Alabama has warm, humid summers and rich soil, making it fertile ground for vegetable growing. Although most areas of the state receive 40 to 50 inches of rain a year, the summer months are often dry, so your garden may require constant watering. Below are some of the most commonly grown vegetables and a month-by-month look at when they should be planted.
Winters in Alabama are mild, but still fairly cold. Only plant hardy vegetables like cabbage, lettuce, onions, broccoli and Brussels sprouts in the southern regions of the state.
As the weather warms the same vegetables that could be planted in southern Alabama in February can now be planted in northern Alabama. Peppers and tomatoes can now be planted in southern Alabama.
Peppers, tomatoes, sweet potatoes, eggplants and parsley can now be planted all over the state. Seeds for corn, squash, cucumbers and the various beans and melons can now be planted.
The same vegetables for April can be planted in May. Cauliflower, celery and Brussels sprouts can be planted in containers in preparation for a fall garden.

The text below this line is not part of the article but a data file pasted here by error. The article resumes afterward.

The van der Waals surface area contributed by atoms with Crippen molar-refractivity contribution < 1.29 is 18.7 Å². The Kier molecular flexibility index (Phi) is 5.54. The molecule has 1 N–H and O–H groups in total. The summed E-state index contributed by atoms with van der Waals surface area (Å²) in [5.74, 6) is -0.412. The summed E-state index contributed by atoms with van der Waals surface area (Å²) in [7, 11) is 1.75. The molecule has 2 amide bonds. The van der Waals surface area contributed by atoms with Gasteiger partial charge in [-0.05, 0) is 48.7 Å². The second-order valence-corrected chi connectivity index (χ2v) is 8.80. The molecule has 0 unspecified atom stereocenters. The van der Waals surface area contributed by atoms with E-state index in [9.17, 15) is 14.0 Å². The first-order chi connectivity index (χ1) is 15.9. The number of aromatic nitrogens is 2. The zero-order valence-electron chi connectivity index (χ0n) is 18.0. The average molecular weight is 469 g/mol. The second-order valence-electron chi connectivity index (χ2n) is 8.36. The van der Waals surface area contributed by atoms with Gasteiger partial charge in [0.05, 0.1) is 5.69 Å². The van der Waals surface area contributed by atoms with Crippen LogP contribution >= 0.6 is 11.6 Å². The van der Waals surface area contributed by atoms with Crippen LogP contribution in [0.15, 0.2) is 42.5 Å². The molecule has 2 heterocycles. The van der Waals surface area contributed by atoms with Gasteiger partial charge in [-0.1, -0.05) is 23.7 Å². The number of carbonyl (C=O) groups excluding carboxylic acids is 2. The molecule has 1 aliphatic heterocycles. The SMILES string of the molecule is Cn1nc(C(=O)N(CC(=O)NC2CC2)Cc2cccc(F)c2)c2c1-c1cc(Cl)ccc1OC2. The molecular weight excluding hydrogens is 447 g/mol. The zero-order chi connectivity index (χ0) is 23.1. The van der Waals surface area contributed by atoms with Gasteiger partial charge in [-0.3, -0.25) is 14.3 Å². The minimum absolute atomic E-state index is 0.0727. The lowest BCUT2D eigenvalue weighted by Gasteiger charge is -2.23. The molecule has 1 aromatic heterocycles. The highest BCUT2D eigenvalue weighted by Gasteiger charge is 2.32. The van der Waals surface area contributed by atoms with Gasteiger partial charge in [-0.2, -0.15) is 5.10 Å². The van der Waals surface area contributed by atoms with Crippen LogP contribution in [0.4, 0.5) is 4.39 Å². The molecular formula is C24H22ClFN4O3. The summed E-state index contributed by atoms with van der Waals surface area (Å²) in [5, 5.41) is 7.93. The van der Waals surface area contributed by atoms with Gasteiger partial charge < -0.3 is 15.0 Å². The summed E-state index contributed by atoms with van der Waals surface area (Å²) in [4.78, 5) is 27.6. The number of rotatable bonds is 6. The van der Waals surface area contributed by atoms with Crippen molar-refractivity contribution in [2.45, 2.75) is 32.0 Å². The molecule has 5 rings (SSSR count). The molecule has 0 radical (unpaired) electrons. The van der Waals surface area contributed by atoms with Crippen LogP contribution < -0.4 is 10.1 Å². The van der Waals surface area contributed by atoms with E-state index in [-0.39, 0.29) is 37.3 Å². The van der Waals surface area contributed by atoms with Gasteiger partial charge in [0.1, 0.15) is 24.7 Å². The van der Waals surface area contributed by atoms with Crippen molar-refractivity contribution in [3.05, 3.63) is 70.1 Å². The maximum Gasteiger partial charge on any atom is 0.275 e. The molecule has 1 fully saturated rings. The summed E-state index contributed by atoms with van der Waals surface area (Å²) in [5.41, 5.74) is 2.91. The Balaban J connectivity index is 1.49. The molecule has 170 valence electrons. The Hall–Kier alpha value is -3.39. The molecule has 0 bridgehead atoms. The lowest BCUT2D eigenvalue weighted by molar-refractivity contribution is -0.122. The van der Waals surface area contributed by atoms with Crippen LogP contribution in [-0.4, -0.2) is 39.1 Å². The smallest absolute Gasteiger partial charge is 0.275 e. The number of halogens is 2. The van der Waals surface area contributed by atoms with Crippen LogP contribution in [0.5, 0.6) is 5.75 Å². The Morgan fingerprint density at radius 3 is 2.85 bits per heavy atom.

Continue to plant the spring vegetables and add pumpkins to the mix, as well as sweet potato vine cuttings.
As the summer heats up, you can now add field peas, spinach, Irish potatoes and rutabagas to the mix. Collards, cauliflower, broccoli, Brussels sprouts, celery and cabbage can now be planted for the fall crop. Plant tomatoes in the northern parts of Alabama.
In southern Alabama, plant beans, peas, turnips and rutabagas. You can continue to plant the fall crop mentioned under July this month as well.
Continue to plant the fall crop vegetables as summer fades.
A veteran of the newspaper industry, Johnny Kampis has worked as a freelance writer since 2005. His articles have appeared in various publications including "The New York Times," "Atlanta-Journal Constitution" and the "San Francisco Chronicle." He currently serves as an editor of poker-based "Rounder" magazine and writer for the Alabama football publication "Crimson" magazine.